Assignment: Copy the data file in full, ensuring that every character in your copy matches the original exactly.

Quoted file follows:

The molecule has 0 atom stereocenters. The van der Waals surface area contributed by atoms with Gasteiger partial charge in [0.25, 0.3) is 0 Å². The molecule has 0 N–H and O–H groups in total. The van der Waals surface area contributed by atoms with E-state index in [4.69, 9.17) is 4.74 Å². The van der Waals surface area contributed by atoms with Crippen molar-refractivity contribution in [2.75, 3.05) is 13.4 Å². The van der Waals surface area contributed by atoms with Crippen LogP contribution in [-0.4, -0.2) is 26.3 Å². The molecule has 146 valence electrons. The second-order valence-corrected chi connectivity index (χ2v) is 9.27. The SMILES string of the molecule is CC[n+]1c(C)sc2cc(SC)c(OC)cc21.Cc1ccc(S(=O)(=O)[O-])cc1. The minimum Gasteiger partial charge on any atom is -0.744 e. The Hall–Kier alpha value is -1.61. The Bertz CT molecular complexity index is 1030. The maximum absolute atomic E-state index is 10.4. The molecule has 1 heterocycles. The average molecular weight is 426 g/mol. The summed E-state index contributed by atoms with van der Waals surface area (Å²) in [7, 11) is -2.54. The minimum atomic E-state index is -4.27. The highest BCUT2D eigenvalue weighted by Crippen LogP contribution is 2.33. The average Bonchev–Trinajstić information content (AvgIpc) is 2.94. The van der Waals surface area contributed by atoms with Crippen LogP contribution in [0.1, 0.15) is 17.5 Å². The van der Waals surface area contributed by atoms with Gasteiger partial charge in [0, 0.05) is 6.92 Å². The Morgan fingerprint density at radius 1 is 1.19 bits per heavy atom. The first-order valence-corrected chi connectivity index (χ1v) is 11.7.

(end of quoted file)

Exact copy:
The molecule has 0 atom stereocenters. The van der Waals surface area contributed by atoms with Gasteiger partial charge in [0.25, 0.3) is 0 Å². The molecule has 0 N–H and O–H groups in total. The van der Waals surface area contributed by atoms with E-state index in [4.69, 9.17) is 4.74 Å². The van der Waals surface area contributed by atoms with Crippen molar-refractivity contribution in [2.75, 3.05) is 13.4 Å². The van der Waals surface area contributed by atoms with Crippen LogP contribution in [-0.4, -0.2) is 26.3 Å². The molecule has 146 valence electrons. The second-order valence-corrected chi connectivity index (χ2v) is 9.27. The SMILES string of the molecule is CC[n+]1c(C)sc2cc(SC)c(OC)cc21.Cc1ccc(S(=O)(=O)[O-])cc1. The minimum Gasteiger partial charge on any atom is -0.744 e. The Hall–Kier alpha value is -1.61. The Bertz CT molecular complexity index is 1030. The maximum absolute atomic E-state index is 10.4. The molecule has 1 heterocycles. The average molecular weight is 426 g/mol. The summed E-state index contributed by atoms with van der Waals surface area (Å²) in [7, 11) is -2.54. The minimum atomic E-state index is -4.27. The highest BCUT2D eigenvalue weighted by Crippen LogP contribution is 2.33. The average Bonchev–Trinajstić information content (AvgIpc) is 2.94. The van der Waals surface area contributed by atoms with Crippen LogP contribution in [0.1, 0.15) is 17.5 Å². The van der Waals surface area contributed by atoms with Gasteiger partial charge in [0, 0.05) is 6.92 Å². The Morgan fingerprint density at radius 1 is 1.19 bits per heavy atom. The first-order valence-corrected chi connectivity index (χ1v) is 11.7.